Apollo Education Group, which owns the University of Phoenix, disclosed in a corporate filing Wednesday that they received a civil investigative demand from the U.S. Federal Trade Commission.
According to the filing, that "demand" relates to an investigation to look into allegations of "deceptive or unfair acts or practices in or affecting commerce in the advertising, marketing or sale of secondary or postsecondary educational products or services or educational accreditation products or services."
It requires Apollo to provide the federal agency with a broad range of documents and information about Phoenix, relating to the for-profit's chain's marketing, recruiting, enrollment, financial aid, tuition and fees, academic programs, academic advising, student retention, billing and debt collection, complaints, accreditations, training, military recruitment, and other matters. The request covers 2011 to the present.
Representatives from the company declined to comment and referred to the statement in the filing, saying: "Apollo is evaluating the demand and intends to cooperate fully with the FTC."
This is the most recent action taken by the agency against a for-profit institution since it charged the Georgia-based, online Ashworth College with misrepresenting the training and credentials students could earn, as well as whether credits from Ashworth would transfer to other institutions.
More than a year ago, DeVry Education Group received a similar demand from the FTC relating to the "advertising, marketing or sale of secondary or postsecondary educational products or services or educational accreditation products or services by DeVry Group during the past five years."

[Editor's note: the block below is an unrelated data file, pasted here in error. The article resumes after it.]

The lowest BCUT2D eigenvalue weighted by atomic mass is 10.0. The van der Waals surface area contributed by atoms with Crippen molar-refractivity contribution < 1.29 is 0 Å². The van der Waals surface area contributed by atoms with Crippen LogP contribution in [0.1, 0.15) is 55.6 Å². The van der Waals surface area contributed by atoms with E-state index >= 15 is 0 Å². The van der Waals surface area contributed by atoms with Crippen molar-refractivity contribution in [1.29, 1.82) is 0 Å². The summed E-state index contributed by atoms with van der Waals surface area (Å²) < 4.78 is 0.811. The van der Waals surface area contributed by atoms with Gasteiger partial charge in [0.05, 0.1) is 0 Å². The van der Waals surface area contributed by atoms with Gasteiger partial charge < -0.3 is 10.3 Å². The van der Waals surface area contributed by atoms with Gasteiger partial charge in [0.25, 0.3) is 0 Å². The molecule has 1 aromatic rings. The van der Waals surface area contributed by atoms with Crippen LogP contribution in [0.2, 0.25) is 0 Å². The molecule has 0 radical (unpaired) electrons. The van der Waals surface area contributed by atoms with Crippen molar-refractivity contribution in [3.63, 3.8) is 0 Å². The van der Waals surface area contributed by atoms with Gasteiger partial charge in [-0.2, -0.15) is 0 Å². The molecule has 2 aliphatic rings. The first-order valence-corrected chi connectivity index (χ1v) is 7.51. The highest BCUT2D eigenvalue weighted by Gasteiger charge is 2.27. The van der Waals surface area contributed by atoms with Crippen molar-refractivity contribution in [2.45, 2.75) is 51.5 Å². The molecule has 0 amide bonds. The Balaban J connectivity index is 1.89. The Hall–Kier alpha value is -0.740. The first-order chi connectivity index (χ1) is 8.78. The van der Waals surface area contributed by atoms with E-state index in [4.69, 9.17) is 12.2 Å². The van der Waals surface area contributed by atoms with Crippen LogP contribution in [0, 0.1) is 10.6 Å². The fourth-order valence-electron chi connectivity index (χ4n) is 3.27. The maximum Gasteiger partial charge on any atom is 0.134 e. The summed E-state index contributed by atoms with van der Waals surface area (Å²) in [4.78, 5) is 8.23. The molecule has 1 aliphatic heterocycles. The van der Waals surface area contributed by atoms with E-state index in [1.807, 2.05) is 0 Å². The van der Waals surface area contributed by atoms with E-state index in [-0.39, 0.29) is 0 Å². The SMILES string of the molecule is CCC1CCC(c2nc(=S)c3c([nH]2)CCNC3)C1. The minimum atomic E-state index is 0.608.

That investigation has been ongoing.
"The University of Phoenix investigation is important because of the national reach of the organization and because of the documents requested by the FTC," said Elizabeth Baylor, an associate director of postsecondary education at the Center for American Progress.
Those documents, including ones related to military recruitment, are important because a 2014 report from the Senate's Health, Education, Labor and Pensions -- or HELP -- committee found that Phoenix received the most GI Bill funds of any institution, totaling $750 million over four years, said Baylor, who also served as a senior investigator on the HELP committee under former Iowa Senator Tom Harkin.
"This type of finding shows that the FTC plans to examine the practices of University of Phoenix might well be warranted," she said.
Phoenix has struggled in recent years as enrollment and revenue has plummeted. Most recently Apollo Group announced it was laying off approximately 600 employees, who were mostly "enrollment counselors."
Earlier this month the company announced they would revamp the admissions policy to become a more selective institution.
Higher Ed, Not Debt is a nonprofit advocacy group with a focus on for-profit colleges. It joined with the Service Employees International Union and Student Debt Action to organize a Monday protest outside the annual shareholder meeting of ITT Educational Services Inc., which owns ITT Tech, an embattled for-profit chain that is facing federal fraud charges and various other state and federal lawsuits.
Inside Higher Ed reported on the demonstration in Arlington, Va., which featured about 20 protesters. A news release Higher Ed, Not Debt distributed before the event said “former educators and ITT students” would attend. At the demonstration, an official with the group told a reporter that multiple students who had attended ITT were there.